2 Corinthians 13:5 – Examine yourselves, to see whether you are in the faith. Test yourselves. Or do you not realize this about yourselves, that Jesus Christ is in you?—unless indeed you fail to meet the test!
I believe strongly in the biblical teaching that, if a person is truly a believer in Christ, that person will remain in the faith, persevering to the end. I believe that no one can be once saved by God and then lost. I believe this for a number of reasons, including simple texts from scripture as well as complex understandings of the sovereignty of God in our salvation.
I also believe that the doctrine of the security of the believer has the tendency to carry with it a weakening effect on some people. It indeed has the possibility of offering a false sense of security to those who were never in the faith at all. This does not make the doctrine bad, but it does call us to have caution when addressing issues of whether or not others or even we ourselves are saved.
I can remember hearing pastors and evangelists talk to men and women immediately after they had prayed a “sinner’s prayer.” Many of those pastors would say something like this: “Take out your Bible. Write today’s date down in it as the day of your salvation. And no matter what you might feel or what you might do, never allow yourself to question the fact that today, you were saved and you can never be lost again.” Generally such teaching is intended to be an affirmation of the perseverance of the saints. However, such a message given to a person who has merely repeated a few words of a prayer while displaying no evidence of salvation is very dangerous advice.
So, look again at 2 Corinthians 13:5. Paul calls the believers in Corinth to examine themselves to see whether or not they are in the faith. To a true believer in Jesus, such an examination ought not cause fear, doubt, and dread. Instead, such examination of a true believer should yield fruit. A believer should be marked by a genuine and lasting faith in the Lord Jesus Christ. Such an examination ought also to yield the fruit of a changed life (I’m by no means saying a sinless life, but a changed one none the less).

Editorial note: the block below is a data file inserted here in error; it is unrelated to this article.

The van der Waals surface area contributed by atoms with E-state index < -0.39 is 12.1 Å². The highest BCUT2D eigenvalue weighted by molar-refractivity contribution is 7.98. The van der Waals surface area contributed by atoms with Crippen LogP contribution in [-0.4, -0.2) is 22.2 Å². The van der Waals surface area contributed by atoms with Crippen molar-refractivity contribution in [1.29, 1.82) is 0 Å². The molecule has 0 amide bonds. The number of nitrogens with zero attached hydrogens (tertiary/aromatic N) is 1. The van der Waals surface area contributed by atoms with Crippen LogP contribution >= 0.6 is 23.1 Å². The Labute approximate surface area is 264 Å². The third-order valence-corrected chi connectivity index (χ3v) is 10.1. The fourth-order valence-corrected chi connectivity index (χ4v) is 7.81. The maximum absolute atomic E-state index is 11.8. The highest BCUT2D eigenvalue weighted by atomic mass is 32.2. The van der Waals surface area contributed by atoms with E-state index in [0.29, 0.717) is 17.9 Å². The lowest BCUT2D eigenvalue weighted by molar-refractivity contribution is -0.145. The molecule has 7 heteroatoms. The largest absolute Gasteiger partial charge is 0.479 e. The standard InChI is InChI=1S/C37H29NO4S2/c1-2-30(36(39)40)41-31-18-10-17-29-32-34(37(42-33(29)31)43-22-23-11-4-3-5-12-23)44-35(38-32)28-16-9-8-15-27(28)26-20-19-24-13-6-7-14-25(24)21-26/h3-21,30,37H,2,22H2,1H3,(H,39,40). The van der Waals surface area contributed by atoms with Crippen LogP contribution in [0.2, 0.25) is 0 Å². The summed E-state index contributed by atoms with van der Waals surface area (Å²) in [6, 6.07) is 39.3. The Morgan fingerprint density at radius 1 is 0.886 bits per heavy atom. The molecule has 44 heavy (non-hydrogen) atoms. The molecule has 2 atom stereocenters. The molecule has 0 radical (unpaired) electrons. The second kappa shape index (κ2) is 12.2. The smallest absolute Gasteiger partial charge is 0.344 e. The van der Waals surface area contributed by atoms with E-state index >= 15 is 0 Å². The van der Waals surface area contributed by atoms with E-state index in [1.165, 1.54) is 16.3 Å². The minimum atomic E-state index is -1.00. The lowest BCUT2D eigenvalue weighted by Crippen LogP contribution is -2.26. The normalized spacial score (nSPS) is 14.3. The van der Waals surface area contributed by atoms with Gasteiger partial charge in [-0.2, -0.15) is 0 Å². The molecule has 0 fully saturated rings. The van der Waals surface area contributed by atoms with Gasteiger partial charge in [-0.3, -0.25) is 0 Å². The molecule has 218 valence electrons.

How do I know that I’m saved? It’s not based on how I feel. Nor is it based on the fact that I prayed a particular set of words several years ago after watching a movie about Jesus. No, the way that I believe that I am saved is this: I trust, here and now, in the death and resurrection of Jesus Christ as my only hope to receive God’s forgiveness of my sins. The evidence of my salvation is that, though I’m nowhere close to perfect, I am different than I was before. I cannot revel in sin without feeling the conviction of God’s Holy Spirit that leads me to repentance. I’m not who I should be, but by God’s grace, I’m certainly not who I once was or who I could be.
As a pastor, I urge you to examine yourself. God commanded it in 2 Corinthians 13:5. Are you in the faith? Do not base your assessment on a prayer prayed sometime in the past. Instead, base your assessment on whether or not you have faith in Jesus and Jesus alone for your salvation and whether or not your life shows the fruit of a changed heart. This can be a scary test, but it is a right test. And, if you find yourself in the faith, let the doctrine of the security of the believer help you to know that God will continue his work in your heart and never lose you.